What I Learned While I Was Off Twitter This Past Week

I took another tech sabbatical during spring break (April 14-19). It didn’t mean I was totally removed from the digital world – only Twitter, my blog, and a few other feeds that could distract me from being present at home.

Here are a few reflections from my short break:

  • Learning can happen anytime. The distance I sought from my digital connections did not mean that I wasn’t learning. My mind came back to prior ideas, while I was at mass, raking leaves, and reading the news. In fact, having that extra time to process what I was pondering allowed me to more deeply reflect on these ideas and connect them elsewhere.
  • We don’t need technology to be distracted. One of my goals over break was to put together my manuscript for my first book. As I reverse outlined chapters in my notebook, my son would ask me questions about random stuff, such as how to play the guitar. I was so deep in thought during this task, that I sometimes did not hear his questions the first or second time. Being present is about what our minds are on, and not necessarily what are fingers are on.
  • Nylon guitar strings don’t sound as good as steel. I had my old guitar restrung for my son. We tried to play a few chords on it, but they all sounded the same. However, we did find a couple of cool apps on the iPad for tuning the guitar and taking lessons.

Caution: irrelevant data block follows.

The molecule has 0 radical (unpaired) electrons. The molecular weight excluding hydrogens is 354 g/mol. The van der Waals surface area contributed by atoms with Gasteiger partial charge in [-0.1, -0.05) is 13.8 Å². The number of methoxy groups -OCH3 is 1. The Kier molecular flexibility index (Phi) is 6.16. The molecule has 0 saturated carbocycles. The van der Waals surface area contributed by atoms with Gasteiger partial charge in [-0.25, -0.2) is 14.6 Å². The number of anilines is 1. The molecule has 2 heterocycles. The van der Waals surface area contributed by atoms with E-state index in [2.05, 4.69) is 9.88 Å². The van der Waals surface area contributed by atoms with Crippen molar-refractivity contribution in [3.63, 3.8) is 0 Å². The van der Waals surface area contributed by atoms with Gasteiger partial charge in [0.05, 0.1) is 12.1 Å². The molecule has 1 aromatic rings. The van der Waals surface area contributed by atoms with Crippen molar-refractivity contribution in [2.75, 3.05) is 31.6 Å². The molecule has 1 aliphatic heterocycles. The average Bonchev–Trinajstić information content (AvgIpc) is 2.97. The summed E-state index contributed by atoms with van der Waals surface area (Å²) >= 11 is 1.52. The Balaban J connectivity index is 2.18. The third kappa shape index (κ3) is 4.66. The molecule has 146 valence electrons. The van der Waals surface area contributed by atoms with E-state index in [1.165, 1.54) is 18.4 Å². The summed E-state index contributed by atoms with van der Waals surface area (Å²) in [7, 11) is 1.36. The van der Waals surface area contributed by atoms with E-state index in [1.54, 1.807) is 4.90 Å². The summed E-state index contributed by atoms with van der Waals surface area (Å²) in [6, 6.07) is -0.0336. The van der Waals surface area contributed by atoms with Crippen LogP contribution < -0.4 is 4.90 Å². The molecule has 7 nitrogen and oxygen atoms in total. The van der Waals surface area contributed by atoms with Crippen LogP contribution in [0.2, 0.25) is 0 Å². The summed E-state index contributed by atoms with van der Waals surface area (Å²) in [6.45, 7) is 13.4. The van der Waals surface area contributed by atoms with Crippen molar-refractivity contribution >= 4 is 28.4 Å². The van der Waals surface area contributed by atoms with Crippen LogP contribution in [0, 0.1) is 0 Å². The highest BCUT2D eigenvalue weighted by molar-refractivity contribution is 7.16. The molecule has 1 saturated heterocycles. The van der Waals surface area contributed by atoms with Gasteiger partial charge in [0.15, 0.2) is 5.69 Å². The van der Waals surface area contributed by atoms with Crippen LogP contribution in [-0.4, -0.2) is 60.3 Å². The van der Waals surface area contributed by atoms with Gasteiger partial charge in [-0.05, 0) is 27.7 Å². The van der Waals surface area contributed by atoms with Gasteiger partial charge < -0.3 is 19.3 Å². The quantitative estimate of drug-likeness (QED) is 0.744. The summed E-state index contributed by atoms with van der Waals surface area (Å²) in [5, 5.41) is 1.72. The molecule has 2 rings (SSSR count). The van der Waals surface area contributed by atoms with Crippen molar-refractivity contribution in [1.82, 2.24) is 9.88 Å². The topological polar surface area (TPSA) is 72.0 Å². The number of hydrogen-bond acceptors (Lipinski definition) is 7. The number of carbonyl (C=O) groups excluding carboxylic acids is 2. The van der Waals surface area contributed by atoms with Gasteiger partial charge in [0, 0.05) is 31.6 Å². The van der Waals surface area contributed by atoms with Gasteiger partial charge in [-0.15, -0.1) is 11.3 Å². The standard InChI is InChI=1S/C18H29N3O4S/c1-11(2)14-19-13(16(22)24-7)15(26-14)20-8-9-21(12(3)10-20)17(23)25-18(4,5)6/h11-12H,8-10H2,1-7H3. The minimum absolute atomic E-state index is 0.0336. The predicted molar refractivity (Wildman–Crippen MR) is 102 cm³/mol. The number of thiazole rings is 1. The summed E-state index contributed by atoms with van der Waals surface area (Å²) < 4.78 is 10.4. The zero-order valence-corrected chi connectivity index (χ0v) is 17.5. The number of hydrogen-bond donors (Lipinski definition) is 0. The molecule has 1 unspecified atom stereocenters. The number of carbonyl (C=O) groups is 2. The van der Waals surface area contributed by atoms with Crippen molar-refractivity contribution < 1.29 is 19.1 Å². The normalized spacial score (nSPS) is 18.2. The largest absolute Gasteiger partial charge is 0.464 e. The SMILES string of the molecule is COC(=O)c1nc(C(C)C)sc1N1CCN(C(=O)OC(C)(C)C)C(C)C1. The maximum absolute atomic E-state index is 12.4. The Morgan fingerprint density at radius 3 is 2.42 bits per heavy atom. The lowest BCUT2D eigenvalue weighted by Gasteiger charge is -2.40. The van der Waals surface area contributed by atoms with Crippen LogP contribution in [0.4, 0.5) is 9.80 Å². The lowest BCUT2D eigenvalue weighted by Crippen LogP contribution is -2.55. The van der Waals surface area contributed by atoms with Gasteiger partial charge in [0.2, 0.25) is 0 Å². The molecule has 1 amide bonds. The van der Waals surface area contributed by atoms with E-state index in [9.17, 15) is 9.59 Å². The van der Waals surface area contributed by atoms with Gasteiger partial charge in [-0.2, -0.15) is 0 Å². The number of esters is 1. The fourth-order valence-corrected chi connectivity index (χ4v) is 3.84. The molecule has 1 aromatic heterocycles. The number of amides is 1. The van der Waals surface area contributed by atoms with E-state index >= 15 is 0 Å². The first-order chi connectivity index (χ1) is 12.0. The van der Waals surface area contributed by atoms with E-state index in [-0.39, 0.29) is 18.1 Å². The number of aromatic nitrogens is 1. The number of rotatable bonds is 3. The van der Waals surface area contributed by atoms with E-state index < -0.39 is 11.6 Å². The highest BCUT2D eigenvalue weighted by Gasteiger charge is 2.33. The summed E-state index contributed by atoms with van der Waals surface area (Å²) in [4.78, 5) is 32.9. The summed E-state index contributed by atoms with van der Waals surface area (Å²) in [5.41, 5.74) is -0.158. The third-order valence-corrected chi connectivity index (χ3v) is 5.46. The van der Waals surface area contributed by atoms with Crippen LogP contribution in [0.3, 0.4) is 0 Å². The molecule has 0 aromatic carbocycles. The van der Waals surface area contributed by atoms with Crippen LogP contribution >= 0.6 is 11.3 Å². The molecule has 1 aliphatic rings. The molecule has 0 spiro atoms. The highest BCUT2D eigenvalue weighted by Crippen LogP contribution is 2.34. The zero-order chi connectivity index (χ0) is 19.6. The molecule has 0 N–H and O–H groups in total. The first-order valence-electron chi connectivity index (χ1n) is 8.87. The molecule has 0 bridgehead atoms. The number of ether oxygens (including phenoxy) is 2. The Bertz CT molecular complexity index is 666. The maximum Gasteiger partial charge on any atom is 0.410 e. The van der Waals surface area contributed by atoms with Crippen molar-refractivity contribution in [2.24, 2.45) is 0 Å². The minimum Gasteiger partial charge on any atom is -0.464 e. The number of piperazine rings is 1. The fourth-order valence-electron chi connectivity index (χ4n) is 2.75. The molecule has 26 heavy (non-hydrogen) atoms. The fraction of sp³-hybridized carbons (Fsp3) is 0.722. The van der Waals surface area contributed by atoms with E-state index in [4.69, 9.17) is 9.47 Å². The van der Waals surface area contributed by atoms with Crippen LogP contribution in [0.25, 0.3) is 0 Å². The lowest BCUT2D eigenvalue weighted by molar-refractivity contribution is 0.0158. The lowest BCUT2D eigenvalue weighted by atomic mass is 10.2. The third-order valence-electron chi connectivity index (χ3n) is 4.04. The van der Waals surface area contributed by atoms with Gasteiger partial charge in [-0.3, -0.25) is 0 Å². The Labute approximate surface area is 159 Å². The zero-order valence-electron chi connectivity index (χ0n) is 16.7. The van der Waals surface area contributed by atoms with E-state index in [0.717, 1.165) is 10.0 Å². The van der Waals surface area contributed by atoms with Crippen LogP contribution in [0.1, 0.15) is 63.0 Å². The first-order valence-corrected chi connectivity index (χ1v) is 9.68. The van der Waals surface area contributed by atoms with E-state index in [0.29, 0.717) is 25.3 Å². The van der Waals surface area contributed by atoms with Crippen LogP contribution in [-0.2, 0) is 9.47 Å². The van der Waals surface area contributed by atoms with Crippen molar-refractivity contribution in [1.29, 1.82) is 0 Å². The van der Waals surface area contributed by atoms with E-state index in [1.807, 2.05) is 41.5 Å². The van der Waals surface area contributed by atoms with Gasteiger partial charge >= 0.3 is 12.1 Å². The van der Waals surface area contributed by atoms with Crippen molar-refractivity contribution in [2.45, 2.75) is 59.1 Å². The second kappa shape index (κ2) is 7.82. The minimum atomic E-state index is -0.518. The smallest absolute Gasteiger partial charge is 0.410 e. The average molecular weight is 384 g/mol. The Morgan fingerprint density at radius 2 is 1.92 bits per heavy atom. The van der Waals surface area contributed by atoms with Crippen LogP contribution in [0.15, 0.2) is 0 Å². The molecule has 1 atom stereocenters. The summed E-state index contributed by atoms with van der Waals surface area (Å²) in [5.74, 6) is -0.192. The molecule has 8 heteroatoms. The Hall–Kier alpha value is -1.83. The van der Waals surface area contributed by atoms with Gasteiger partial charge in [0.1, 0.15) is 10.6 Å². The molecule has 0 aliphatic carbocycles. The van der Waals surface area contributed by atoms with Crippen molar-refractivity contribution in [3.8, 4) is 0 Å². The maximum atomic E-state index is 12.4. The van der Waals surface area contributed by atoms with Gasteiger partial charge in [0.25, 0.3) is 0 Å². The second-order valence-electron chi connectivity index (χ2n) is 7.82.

• Ketchup + Horseradish = Shrimp Cocktail Sauce. Okay, not earth-shattering. The butcher at our local grocery store informed me of this fact, after noticing my prepackaged shrimp plate in my cart. Based on his information, I purchased fresh shrimp from him instead. Would the butcher have been as inclined to give me this advice, had I been checking my phone while shopping? Possibly not.
  • Prepare for the Unexpected. I had fully intended to put in a new raised garden bed in our yard. Instead, Central Wisconsin got this:



  • I like being connected. Although it gets easier every time I take a break from my digital connections, I did miss the interactions with my personal learning network. At the same time, taking a break helped me better appreciate everyone on the other end once I returned.


Author: Matt Renwick

Matt Renwick is an 18-year public educator who began as a 5th and 6th-grade teacher in Rudolph, WI. He now serves as an elementary principal for the Mineral Point Unified School District (http://mineralpointschools.org/). Matt also teaches online graduate courses in curriculum design and instructional leadership for the University of Wisconsin-Superior. He tweets @ReadByExample and writes for ASCD (www.ascd.org) and Lead Literacy (www.leadliteracy.com).

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